“I used to do a lot of Safelite work,” Andrews said. “The only time I get a job from them now is if it is out of the area and [the company] doesn’t want to do it.”

Andrews’s approach to getting business usually revolves around his outgoing personality. Andrews is, in a word, a salesman—he thinks the old-fashioned meet-and-greet method is the best way to educate people about his business and repair. He relies heavily on car lots and does some fleet work, usually visiting car lots once a week and fleets, such as the local telephone company and Pepsi, about once a month. The key to these jobs, he said, is finding the right contact person at the lot or the fleet. He then tells the contact person who he is and what he can do, offering a demonstration. 

“The thing is to show them how it saves time [because their vehicles are kept in service] and money when compared to a windshield replacement,” he said. 

But, as Andrews says, the beauty of repair is that if a repair technician does not like the fleet or car lot market, he can always try others. 

“The great thing about repair is that there are a lot of people out there you can work with,” he said. “It’s just finding what you enjoy most and finding the right market to break into. If you are doing fleet [work], you can’t charge as much, but you do more repair. If you are doing individual repairs, you have to travel more, but you can charge more.”

His marketing to off-the-street customers takes all forms, from anything to traditional door-to-door sales methods to using Yellow Page ads to even making use of free television time. Often, while out doing a job, he will notice a break on a windshield around the car on which he is working. If he sees the owner of the car getting in, he will often come up and introduce himself, explain what he does and how he can repair the windshield. He then hands the customer a business card and tries to get his phone number so that he can follow up later on. He also relies on civic functions, such as Chamber of Commerce meetings, to get the word out about repair. 

“That’s a good way to educate people about repair,” he said. “After hours, you can meet people and tell them what you do.”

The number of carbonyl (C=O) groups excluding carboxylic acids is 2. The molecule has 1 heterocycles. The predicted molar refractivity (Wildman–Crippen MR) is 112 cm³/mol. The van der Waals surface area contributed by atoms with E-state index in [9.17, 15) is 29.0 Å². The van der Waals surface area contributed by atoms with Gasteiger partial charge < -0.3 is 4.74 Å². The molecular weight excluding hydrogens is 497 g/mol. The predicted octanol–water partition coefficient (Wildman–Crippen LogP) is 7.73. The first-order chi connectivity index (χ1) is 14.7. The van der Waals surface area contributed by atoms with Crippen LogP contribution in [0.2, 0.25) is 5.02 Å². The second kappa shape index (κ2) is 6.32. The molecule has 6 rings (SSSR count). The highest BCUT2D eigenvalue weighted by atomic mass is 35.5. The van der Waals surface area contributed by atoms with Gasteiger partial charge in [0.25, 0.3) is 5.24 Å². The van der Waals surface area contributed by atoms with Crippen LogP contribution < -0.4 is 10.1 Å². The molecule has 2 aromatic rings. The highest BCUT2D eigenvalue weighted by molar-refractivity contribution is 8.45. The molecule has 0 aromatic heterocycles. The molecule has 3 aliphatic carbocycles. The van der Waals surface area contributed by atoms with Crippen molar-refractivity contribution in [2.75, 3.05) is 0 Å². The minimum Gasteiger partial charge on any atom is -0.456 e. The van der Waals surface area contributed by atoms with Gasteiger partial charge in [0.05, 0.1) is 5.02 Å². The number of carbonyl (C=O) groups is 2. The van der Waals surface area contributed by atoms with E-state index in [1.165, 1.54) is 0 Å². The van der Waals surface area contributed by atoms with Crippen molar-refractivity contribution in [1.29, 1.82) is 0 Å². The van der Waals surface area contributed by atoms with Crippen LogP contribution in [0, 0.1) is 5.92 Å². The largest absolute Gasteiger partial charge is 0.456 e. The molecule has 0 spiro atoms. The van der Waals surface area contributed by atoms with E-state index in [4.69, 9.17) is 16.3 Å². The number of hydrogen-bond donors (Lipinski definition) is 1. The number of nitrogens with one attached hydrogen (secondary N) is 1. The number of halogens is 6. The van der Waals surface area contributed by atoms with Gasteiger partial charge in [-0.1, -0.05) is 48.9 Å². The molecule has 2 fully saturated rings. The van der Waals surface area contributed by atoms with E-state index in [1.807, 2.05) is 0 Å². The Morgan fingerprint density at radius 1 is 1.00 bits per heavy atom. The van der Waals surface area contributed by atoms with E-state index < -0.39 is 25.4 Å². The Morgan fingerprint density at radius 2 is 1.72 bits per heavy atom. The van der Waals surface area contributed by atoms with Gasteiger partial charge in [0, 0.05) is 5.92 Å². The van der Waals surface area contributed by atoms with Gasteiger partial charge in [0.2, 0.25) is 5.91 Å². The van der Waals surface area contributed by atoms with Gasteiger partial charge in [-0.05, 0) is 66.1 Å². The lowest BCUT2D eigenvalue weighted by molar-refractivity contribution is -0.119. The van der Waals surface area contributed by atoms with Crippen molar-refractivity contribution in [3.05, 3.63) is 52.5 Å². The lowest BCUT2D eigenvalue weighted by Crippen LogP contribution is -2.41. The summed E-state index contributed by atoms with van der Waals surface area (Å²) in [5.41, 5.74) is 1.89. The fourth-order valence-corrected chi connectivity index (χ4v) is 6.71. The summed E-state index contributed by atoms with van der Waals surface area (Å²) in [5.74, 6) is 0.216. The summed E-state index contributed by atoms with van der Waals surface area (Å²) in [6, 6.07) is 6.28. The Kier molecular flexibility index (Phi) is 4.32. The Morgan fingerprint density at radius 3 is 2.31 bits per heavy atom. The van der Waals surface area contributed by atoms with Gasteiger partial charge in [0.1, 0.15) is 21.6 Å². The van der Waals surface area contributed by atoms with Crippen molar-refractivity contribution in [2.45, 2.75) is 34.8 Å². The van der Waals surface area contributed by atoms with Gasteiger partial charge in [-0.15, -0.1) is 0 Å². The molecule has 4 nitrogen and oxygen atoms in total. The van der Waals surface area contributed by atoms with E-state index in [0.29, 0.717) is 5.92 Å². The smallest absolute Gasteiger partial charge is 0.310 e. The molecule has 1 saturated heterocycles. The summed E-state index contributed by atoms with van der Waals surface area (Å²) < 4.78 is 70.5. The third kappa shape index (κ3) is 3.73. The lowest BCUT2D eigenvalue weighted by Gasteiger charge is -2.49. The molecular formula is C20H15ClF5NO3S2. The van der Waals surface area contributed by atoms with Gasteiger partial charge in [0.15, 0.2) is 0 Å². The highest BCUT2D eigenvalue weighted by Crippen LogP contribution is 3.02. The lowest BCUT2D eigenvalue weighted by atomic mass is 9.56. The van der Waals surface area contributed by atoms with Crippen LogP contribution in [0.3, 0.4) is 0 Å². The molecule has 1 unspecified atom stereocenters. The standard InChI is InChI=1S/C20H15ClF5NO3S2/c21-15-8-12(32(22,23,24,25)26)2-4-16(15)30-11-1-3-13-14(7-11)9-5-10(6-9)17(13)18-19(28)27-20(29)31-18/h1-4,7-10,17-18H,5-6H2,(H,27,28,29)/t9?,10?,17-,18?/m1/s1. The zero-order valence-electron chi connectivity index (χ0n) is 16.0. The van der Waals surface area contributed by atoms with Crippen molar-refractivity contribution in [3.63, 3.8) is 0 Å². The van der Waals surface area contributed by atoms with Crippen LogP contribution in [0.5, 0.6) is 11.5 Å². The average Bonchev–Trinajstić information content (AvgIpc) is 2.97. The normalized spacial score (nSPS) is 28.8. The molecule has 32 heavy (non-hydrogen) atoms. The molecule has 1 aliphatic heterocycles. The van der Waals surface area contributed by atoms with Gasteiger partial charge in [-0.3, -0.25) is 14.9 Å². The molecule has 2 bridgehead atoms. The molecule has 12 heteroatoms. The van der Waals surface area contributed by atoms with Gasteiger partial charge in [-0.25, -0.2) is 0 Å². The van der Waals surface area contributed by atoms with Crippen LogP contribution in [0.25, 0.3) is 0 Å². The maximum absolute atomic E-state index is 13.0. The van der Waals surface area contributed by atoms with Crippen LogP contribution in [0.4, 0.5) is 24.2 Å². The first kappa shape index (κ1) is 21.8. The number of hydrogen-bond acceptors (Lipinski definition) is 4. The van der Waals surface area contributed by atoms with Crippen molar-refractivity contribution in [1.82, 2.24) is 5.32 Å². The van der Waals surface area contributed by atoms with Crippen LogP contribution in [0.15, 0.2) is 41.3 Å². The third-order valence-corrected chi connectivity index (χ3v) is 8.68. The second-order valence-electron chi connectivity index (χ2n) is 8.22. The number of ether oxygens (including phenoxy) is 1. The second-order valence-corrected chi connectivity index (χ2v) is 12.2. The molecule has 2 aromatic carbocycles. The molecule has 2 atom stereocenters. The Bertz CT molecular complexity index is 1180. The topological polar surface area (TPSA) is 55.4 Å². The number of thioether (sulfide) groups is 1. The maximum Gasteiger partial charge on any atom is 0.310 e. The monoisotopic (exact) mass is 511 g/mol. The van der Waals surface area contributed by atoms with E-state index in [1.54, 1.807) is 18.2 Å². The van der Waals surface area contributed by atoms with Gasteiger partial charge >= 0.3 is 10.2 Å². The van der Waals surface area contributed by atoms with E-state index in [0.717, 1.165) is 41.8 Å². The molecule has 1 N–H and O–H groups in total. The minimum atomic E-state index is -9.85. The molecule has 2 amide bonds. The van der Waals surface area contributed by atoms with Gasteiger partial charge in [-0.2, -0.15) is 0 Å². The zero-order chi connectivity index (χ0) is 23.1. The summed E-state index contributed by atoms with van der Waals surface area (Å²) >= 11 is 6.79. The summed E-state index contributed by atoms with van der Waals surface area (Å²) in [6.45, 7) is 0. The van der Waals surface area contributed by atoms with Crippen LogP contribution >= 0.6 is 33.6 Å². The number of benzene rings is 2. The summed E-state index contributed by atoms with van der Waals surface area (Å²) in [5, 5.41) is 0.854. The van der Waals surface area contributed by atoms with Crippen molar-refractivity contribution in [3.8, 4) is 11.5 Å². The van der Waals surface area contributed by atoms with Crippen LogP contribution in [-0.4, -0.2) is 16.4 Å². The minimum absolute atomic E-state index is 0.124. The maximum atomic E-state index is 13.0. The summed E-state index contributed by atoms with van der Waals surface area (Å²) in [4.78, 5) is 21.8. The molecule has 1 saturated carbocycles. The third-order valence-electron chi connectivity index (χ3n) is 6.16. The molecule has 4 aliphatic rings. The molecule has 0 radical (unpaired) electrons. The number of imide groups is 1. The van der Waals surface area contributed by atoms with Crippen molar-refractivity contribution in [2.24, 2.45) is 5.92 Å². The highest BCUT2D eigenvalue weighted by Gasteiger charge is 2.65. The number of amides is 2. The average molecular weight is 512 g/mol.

He even has hatched some more business generating ideas of late. One of his recent favorites is to visit the human resources offices of local companies. He plans to tell the human resources people about repair, hoping they will let him check their parking lots for cracked windshields. 

“You do one car and check around to see if others have cracks,” he said. “You can save people both time and money by doing repairs for them while they are at work.” 

The Yellow Pages are another source of business for Andrews. Once he could afford it, he starting buying ads in the phone book. Over time, his advertisements have gotten bigger and bigger. Now, he buys a full-page ad in one of the local phone books and a half-page ad in the other one. Together, the ads cost about $500 a month. This is money well spent, though. 

“[Yellow Page advertising] works,” he said. “I get calls.”

Andrews also got 30 seconds of free publicity on local channel 7 WITN in Washington, N.C., by going on its “Business Break” segment. The segment, which runs at around 6 a.m., gives local businesspeople an opportunity to come in and explain their industry and their businesses. Since the segment aired so early the morning it didn’t generate a lot of business, but it did get Andrews about eight customers, which he felt was more than enough for the short time and money he invested.

He invested a lot more time for a lot fewer customers when he tried marketing with fliers, which he says was one of his biggest mistakes in business. 

“It was a huge waste of time and money,” he said. “You probably get about one out of every 100 people.”

Looking Forward
Outside of watching his own business grow during the past 12 years, Andrews has seen the industry go through tremendous change. When he started, insurance companies barely had any repairs done. However, their interest in saving money by salvaging glass with repair versus replacing a whole windshield has led them to focus on repair. Customers have also come around as they have learned that getting a windshield repair does not require them to pay a deductible. Combine this with deductibles getting higher and higher, reaching as much as $500, and it’s easy to understand why consumers like repair.